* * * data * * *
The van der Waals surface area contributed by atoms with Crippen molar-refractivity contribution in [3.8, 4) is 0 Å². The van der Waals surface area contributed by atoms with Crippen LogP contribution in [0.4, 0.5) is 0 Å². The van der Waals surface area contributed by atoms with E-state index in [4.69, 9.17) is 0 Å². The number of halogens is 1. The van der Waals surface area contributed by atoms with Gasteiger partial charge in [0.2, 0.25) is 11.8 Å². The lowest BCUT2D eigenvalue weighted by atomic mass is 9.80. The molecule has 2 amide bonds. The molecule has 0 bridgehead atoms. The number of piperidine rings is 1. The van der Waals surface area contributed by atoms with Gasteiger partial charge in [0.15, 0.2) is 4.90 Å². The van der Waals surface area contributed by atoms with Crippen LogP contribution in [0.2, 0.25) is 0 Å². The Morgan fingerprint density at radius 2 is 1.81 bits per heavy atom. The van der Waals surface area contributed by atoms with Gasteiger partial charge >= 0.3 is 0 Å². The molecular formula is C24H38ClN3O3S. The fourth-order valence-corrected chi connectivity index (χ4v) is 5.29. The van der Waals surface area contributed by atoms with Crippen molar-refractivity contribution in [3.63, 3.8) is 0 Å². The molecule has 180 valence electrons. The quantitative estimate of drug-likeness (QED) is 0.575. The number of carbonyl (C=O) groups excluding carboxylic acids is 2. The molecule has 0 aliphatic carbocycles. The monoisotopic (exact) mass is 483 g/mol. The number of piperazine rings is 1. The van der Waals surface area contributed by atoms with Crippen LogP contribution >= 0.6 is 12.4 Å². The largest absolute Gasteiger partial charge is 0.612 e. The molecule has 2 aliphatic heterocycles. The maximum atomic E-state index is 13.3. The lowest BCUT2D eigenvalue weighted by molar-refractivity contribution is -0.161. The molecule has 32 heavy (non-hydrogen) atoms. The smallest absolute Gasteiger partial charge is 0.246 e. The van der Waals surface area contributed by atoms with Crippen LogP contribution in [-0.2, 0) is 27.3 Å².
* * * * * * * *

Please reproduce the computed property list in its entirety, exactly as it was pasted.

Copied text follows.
The van der Waals surface area contributed by atoms with Crippen molar-refractivity contribution in [3.8, 4) is 0 Å². The van der Waals surface area contributed by atoms with Crippen LogP contribution in [0.4, 0.5) is 0 Å². The van der Waals surface area contributed by atoms with E-state index in [4.69, 9.17) is 0 Å². The number of halogens is 1. The van der Waals surface area contributed by atoms with Gasteiger partial charge in [0.2, 0.25) is 11.8 Å². The lowest BCUT2D eigenvalue weighted by atomic mass is 9.80. The molecule has 2 amide bonds. The molecule has 0 bridgehead atoms. The number of piperidine rings is 1. The van der Waals surface area contributed by atoms with Gasteiger partial charge in [0.15, 0.2) is 4.90 Å². The van der Waals surface area contributed by atoms with Crippen LogP contribution in [0.2, 0.25) is 0 Å². The Morgan fingerprint density at radius 2 is 1.81 bits per heavy atom. The van der Waals surface area contributed by atoms with Gasteiger partial charge >= 0.3 is 0 Å². The molecular formula is C24H38ClN3O3S. The fourth-order valence-corrected chi connectivity index (χ4v) is 5.29. The van der Waals surface area contributed by atoms with Crippen molar-refractivity contribution in [3.63, 3.8) is 0 Å². The molecule has 180 valence electrons. The quantitative estimate of drug-likeness (QED) is 0.575. The number of carbonyl (C=O) groups excluding carboxylic acids is 2. The molecule has 0 aliphatic carbocycles. The monoisotopic (exact) mass is 483 g/mol. The number of piperazine rings is 1. The van der Waals surface area contributed by atoms with Crippen LogP contribution >= 0.6 is 12.4 Å². The largest absolute Gasteiger partial charge is 0.612 e. The molecule has 2 aliphatic heterocycles. The maximum atomic E-state index is 13.3. The lowest BCUT2D eigenvalue weighted by molar-refractivity contribution is -0.161. The molecule has 32 heavy (non-hydrogen) atoms. The smallest absolute Gasteiger partial charge is 0.246 e. The van der Waals surface area contributed by atoms with Crippen LogP contribution in [-0.2, 0) is 27.3 Å².